old languages and archaic terminology

June 10, 2017

Language used in spells is meant to express an emotional intent. It does not matter what words are actually used, provided that they express a high emotional level and a carefully defined intent. Do not be surprised if your Guide gets involved, showing or telling you a better way to do something. Some groups favour the use of old languages and archaic terminology. When they understand the emotion behind the words, that will work well for them, for they have put a great deal of effort into research and understanding of the words. But when participants just parrot incomprehensible phrases or read from a script to live out some fantasy, the spell fails.

When Solomon called down power, he used Hebrew names that we now regard as archaic; when he wrote on his pentacles, he used Hebrew letters. Solomon was a Hebrew. When Hebrew was replaced by Latin as the language of scholars, Solomon’s words were translated into Latin because that’s what learned people could read and write. The translation made Solomon’s work effective for those who could read and understand Latin. Today we use plain English if that is our native language.

We do not yet understand well the mechanics of communication, but records show many examples of (for instance) people under hypnosis being controlled by instructions in languages they had no knowledge of. In other words, somehow the mind translates messages into actions even though the words “ought” to be meaningless. In the same way, animals will respond to commands in many different languages even when the words sound different.

We believe this happens because commands, especially psychic commands, are expressed not in actual words, but in emotionally coded signals that trigger reactions in the deepest recesses of our minds. Thus, in doing magical work, you must transmit the emotionally coded signal, not some words that have little or no meaning in your reality. If you transmit gibberish, gibberish is what the receiver gets. When a person who speaks only English attempts to transmit thoughts in ancient Hebrew, he lowers his chances of establishing contact for two reasons:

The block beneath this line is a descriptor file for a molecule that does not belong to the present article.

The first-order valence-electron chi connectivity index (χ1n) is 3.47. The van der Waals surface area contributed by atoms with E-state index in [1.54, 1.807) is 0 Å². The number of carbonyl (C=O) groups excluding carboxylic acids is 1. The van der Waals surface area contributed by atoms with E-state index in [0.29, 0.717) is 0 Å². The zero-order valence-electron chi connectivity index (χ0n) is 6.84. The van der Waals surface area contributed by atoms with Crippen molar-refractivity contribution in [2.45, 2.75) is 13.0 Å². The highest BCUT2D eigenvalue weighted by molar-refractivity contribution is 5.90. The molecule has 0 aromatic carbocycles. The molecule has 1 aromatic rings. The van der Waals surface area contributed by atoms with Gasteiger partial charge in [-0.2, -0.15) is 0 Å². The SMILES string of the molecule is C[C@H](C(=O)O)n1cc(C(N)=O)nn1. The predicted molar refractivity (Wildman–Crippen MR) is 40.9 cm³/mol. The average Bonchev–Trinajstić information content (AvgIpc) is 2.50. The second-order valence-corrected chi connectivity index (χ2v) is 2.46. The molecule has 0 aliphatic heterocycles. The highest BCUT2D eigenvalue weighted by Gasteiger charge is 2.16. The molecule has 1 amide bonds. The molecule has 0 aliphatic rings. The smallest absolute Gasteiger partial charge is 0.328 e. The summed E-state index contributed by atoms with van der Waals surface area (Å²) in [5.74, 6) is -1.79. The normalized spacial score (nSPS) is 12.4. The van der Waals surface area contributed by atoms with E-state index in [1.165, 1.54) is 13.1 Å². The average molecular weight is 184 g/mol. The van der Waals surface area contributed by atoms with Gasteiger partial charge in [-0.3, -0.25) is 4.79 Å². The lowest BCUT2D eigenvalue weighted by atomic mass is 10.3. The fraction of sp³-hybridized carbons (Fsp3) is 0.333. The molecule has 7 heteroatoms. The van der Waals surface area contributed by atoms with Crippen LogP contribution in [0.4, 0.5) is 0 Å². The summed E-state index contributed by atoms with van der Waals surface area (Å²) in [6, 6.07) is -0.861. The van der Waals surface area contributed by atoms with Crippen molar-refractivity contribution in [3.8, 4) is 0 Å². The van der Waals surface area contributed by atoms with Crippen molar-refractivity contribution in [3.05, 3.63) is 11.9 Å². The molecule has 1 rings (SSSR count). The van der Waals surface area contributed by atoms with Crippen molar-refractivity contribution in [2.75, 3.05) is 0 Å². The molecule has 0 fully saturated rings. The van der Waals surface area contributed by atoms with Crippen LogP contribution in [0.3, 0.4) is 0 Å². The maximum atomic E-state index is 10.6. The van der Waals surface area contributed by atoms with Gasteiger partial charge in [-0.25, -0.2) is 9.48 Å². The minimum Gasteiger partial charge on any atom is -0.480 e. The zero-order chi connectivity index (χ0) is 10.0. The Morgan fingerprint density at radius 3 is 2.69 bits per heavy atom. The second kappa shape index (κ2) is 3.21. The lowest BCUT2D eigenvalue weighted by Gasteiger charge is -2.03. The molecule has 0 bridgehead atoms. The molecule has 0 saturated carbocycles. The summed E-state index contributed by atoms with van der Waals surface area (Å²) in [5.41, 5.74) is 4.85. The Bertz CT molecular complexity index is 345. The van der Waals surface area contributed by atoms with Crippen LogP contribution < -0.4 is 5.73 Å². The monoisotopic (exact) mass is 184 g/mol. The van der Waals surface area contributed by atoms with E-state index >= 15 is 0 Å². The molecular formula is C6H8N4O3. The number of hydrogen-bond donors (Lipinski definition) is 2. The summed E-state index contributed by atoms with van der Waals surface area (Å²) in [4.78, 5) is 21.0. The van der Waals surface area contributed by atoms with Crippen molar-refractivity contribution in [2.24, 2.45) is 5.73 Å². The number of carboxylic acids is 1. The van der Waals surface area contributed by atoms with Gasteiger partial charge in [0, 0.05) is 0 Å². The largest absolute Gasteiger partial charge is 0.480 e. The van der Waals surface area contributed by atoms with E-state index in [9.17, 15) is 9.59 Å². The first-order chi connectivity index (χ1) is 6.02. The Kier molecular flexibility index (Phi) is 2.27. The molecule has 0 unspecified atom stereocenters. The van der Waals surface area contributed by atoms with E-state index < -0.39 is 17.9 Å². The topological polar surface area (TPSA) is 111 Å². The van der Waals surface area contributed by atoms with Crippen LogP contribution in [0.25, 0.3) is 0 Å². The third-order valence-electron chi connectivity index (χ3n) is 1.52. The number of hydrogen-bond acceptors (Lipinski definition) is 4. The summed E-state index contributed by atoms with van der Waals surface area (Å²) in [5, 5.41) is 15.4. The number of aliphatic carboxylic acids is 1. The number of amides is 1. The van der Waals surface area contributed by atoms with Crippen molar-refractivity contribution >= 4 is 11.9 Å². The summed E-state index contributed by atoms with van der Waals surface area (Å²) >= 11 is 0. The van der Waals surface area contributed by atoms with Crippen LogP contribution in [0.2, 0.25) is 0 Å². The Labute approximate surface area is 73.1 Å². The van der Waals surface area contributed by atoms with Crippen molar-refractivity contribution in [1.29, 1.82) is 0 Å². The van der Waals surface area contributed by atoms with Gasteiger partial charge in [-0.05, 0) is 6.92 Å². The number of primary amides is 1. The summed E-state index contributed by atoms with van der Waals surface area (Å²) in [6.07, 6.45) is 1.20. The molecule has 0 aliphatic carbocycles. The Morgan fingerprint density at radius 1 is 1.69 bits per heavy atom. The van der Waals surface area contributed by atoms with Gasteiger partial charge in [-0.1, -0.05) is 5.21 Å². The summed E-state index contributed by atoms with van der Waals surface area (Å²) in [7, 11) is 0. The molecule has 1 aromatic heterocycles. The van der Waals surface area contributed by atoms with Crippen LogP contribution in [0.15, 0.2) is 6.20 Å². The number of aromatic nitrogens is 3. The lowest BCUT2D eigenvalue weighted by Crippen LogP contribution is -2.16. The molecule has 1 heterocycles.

1. He doesn’t key his mind correctly.
2. The receiver is unable to understand the transmission.

Contrast that with the example above where the words spoken to someone under hypnosis were in a language strange to that person, but where the thought transmitted was in English – the individual’s native language. It is also obvious that the repetition of a meaningless magical name is useless:

Stand. Face east In a loud voice repeat sixteen times, an ancient Hebrew word.

Instructions like this are common in magical texts. The pronunciation of the word is lost; the nearest we can come is “JHVH” or, in chanting, “Elelu.” Similarly you might find instructions like,

Kneel in a perfect circle. With the blade of your athome between your teeth, your wand in your right hand, and your white-handled sword in the left, think: “Tetragrammaton.”

Tetragrammaton literally means four-letter word. In occult circles it is taken to cover all the spellings of the names of God. Unfortunately, in the world at large a four-letter word has a somewhat different connotation. Witches prefer to think of the word God or Goddess, believing this thought results in better two-way understanding. It is easy to change the language of an incantation to your local language, though you need to retain the significance and the emotion of the original words.

Ancient ways are often useful guides, but in psychic work it has been our experience that we don’t know enough about them to make them fully effective.

Gavin & Yvonne Frost
The Witch’s Magical Handbook

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